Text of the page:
Prediction: Chiefs 17-13
My guess is the Chiefs –– the losers of two straight –– are too good to see it stretch to three. The Broncos were shut out by the Chargers last week, and while the defense is still very good, it’s possible the Broncos could be just the thing the Chiefs’ suddenly-struggling defense needs to get back on track. As long as the Chiefs don’t give the game away via turnovers, I expect the home team to win a close, low-scoring affair.
Johnson: "I wished I trusted my vision more and had the patience for plays that Priest did. I was amazed at what he saw and how he believed in it. I always second-guessed myself. I didn't trust the plays all the time. That's what I loved about Priest. He would run those stretch plays all the way to the sideline and still run 20 or 30 yards. Me? If I can't see a crease, I'm cutting and heading upfield. He trusted the process a lot more. He trusted the blocking."
Hill and the addition of Hunt have given KC a greater element of speed and unpredictability that sees them use a ton of pre-snap motion, a classic man-beating tactic. As defenses get stretched horizontally pre-snap, the Chiefs can isolate and find great matchups for all three playmakers. Kelce in the slot is an animal and will be very hard to stop, even after that the catch where he’s a devastating runner. Hunt’s ability as a receiver out the backfield has revolutionized this offense, and Hill is among the toughest players to match up with in the entire NFL.
In a league where routine rules the day, the Chiefs will be playing their fourth prime-time game in a five-week span Monday night against Denver. It's also the fifth of a league-leading six that Alex Smith and Co. will play this season, which means precious few of those comfy Sunday kickoffs.
Fortunately, no team in the league has given up more touchdowns to wide receivers this season than Kansas City. Look for Thomas to finally do a touchdown dance this week. Five catches and a long-awaited score will definitely make his owners happy.
“The locker room vibe, I’m not going to say it’s down, it’s not where we want it to be because we’re even. We’re not over .500. I don’t think in two years we’ve been that with the Broncos. So, it’s more of a sense of urgency and everybody knows this is a big need for us, this win.’’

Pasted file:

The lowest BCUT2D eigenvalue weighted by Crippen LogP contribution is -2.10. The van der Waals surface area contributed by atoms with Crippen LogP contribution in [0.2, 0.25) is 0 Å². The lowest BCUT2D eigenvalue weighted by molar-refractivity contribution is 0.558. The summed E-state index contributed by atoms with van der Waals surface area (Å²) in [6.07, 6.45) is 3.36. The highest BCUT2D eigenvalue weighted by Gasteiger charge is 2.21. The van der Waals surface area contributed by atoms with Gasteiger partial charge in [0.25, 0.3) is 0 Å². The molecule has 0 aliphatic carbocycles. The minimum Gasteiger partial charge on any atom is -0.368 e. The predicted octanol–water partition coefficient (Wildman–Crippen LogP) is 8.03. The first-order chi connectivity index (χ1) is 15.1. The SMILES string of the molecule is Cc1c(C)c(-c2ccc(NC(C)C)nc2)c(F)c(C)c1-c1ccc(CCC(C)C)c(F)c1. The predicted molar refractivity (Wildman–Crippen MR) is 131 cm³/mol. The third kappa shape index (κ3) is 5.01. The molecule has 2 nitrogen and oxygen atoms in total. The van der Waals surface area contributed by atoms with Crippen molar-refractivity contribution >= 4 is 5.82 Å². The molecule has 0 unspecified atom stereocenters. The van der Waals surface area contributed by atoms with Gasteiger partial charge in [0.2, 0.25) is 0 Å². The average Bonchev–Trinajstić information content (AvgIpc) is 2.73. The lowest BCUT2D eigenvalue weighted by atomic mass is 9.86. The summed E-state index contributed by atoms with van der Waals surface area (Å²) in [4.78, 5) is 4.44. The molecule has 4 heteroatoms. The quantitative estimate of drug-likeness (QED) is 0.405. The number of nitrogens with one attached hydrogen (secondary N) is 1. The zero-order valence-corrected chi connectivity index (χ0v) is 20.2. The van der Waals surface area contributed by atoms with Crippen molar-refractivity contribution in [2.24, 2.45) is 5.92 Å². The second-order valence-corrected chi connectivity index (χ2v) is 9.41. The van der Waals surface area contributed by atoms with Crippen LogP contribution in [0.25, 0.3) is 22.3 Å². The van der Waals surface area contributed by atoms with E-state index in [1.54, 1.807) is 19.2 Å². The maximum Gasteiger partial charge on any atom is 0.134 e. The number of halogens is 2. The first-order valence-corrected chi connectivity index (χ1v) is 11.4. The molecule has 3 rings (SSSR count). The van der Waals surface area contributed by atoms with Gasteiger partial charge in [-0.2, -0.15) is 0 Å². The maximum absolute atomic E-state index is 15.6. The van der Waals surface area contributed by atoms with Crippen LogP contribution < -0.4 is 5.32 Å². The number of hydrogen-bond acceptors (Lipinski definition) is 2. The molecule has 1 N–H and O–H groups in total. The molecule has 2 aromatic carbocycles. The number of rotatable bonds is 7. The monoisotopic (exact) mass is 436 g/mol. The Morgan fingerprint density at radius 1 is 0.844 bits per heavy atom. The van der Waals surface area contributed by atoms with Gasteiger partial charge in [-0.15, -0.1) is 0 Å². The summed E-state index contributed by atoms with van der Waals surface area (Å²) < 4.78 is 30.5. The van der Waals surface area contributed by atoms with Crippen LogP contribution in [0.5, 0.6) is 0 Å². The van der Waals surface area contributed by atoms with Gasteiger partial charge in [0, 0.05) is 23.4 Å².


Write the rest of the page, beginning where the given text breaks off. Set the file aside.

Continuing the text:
Last season, when Simmons was given one of the toughest matchups for a rookie going up against Kelce on Christmas Night in Arrowhead, the Chiefs tight end absolutely annihilated the Broncos secondary to the tune of 11 receptions, 160 yards, and a touchdown, including an 80-yard touchdown in the first quarter that put the Broncos behind 21-7. While Simmons was a rookie last year, matched up against arguably the best tight end in football, he has a chance to redeem himself this week against Kelce.
"He's definitely one of the best tight ends -- top two, top three," safety Will Parks said. "It's going to be a big challenge.
"Last year it was kind of rough, being a rookie going up against a savvy vet like that [who's] crafty and can get open in short spaces, is able to use his body better than anybody."
1. Receivers must win 1 on 1s
The Chiefs play man-to-man in their secondary, so Demaryius Thomas, Bennie Fowler III, Cody Latimer, Jordan Taylor and A.J. Derby must beat their guy. Emmanuel Sanders hasn’t practiced in two weeks because of a severe ankle sprain, and it would be a shame if he can’t play because he's the best Broncos receiver at getting open.
Thomas, by the way, has gone 12 consecutive games without a touchdown, a skid that includes the final six of last season. That’s long enough.
“A sack would be awesome, but there aren’t that many sacks in a game,” Sutton said. “The most important thing is pressure on a quarterback. Getting him out of rhythm or releasing quicker than he wants. If you can make him hold it one more click, that’s when the pressure gets there.”